Why did Pakistan produce the lovely “Coke Studio” music series and not India? Why is Pakistan’s “Coke Studio” more popular with many Indians than the new Indian version? Is it because Pakistan’s musicians are better or more creative than India’s musicians? Let’s explore the question.
My introduction to this sort of music came before “Coke Studio” began. It happened many years ago when I was staying in Lahore with my friend Iftikhar, a retired colonel from General Pervez Musharraf’s batch in the Pakistan Military Academy.
One evening Iftikhar took me to the Waris Road residence of Masood Hasan, later to become a fellow columnist of mine at The News. We had a few glasses of the good stuff with some other guests (friend Ejaz Haider was also present) and then Hasan took us to a part of the property where his son Mekaal had built a studio and was playing with his band. This was when I first heard the music that is now so distinctively the sound of “Coke Studio”. I would define it as a folk song or raag-based melody, layered with western orchestration. This included a synthesiser’s wash, guitars, a drummer, a bass punctuating the chord changes and backing vocals and harmony. Essentially, it was traditional Hindustani music made palatable for ears accustomed to listening to more popular music.
Mekaal did this very well and his band’s first album, Sampooran, is as good as anything produced by Rohail Hyatt at “Coke Studio” later. Indeed, many of the musicians Mekaal worked with eventually ended up at “Coke Studio”. Gumby, the Karachi drummer on “Coke Studio’s” first four seasons, played on Sampooran. Zeb and Haniya, the stars of “Coke Studio 2”, were originally produced by Mekaal.
The first-rate Hindustani singer Javed Bashir, who adds depth to the singers that are not classically trained, used to be a lead singer with Mekaal’s band. The great Ghulam Ali was on a flight with me from Ahmedabad to Bombay once and I told him I was friends with Javed. “Mera hi bachcha hai,” he said with great pride. And Lahore’s Pappu, Pakistan’s best flautist, has played flute for Mekaal’s records. I know all these people well and most have stayed with me in Bombay over the years. I am very fond of all of them.
Gumby and I went to a concert next to my house where guitarists Frank Gambale and Maurizio Colonna played. Gumby says Colonna’s playing brought tears to his eyes. Javed and I have drunk a few places dry and have been banned from one. Mekaal is, of course, a dear friend, as are Zeb and Haniya. I’m dropping these names so it is understood that I am familiar with the music and the musicians as few Pakistanis are. Now, to understand why India did not produce “Coke Studio” but Pakistan did.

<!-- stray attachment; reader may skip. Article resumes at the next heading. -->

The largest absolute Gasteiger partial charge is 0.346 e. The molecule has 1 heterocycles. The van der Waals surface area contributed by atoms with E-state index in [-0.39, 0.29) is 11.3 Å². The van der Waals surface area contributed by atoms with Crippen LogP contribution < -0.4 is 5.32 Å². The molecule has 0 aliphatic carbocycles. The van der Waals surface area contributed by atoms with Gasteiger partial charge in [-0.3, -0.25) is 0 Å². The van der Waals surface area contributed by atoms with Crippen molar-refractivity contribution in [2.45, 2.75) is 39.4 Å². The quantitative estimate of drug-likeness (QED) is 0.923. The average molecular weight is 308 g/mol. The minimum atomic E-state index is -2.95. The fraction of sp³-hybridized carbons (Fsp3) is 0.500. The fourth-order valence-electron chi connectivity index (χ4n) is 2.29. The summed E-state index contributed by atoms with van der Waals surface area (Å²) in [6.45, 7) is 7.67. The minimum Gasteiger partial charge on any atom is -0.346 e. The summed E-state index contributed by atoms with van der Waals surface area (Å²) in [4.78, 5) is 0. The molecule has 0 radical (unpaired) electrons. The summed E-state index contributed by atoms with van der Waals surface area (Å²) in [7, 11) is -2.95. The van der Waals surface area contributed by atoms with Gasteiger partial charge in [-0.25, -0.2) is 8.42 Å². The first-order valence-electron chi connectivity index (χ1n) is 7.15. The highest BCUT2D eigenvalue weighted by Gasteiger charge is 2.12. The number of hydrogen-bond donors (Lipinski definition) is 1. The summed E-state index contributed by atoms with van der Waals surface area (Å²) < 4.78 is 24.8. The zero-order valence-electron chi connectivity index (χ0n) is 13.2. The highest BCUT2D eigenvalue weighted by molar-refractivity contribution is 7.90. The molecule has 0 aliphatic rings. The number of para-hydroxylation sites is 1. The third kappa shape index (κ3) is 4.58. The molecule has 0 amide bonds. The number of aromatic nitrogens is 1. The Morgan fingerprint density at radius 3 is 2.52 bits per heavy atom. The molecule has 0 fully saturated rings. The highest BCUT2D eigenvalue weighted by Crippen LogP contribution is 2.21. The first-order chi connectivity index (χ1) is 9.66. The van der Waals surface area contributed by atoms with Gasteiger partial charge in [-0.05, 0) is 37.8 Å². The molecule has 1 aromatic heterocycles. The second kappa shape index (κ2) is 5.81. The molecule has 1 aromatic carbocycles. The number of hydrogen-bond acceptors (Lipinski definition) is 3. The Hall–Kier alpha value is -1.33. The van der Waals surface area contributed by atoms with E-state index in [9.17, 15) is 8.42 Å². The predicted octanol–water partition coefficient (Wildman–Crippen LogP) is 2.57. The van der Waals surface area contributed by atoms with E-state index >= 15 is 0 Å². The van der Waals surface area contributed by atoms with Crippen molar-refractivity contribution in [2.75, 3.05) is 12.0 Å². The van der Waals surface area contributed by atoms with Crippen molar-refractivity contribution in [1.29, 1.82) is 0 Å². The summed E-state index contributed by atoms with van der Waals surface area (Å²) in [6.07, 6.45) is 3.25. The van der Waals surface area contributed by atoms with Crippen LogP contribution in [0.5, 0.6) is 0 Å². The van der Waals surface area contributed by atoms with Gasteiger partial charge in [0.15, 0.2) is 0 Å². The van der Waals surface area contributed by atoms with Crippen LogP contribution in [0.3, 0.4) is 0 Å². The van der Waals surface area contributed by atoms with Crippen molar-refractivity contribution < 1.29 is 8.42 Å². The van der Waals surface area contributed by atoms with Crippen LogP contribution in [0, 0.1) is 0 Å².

The reason is linked to what I said earlier — that “Coke Studio” is a popular interpretation of India’s traditional music. India’s talented musicians and producers already have a commercial outlet: Bollywood. This is where money is made and this is where Pakistan’s singers who want commercial success must also come.
Their talent, however, is spent on making music that is purely popular, because that is what they are paid big money for. Indian musicians like Shankar-Ehsaan-Loy and Kailash Kher can make the sort of classical-popular mix of music that one hears on “Coke Studio” easily if they set aside a couple of months for it. But they choose not to because their working day is spent making music that makes them rich (Kailash, whom I’ve known since before he sang for Bollywood, today charges Rs20 lakh for a two-hour concert). In Pakistan, there is no commerce in music and even the most talented musicians must do something other than sing or play to get by. Mekaal rents out his studio.
The disadvantages of not having a commercial outlet for one’s talent are many. The only advantage of this is that musicians are free to make popular music that is still non-commercial. Fortunately, for all of us, whether Indian or Pakistani, Rohail Hyatt and his team have used this space to produce the music that we love so much. The reason why Coca Cola produces the show is that the Pakistani public will not directly pay for it, unlike Indians and Bollywood.
It is cruel to say this but it is true.
Published in The Express Tribune, June 10th, 2012.
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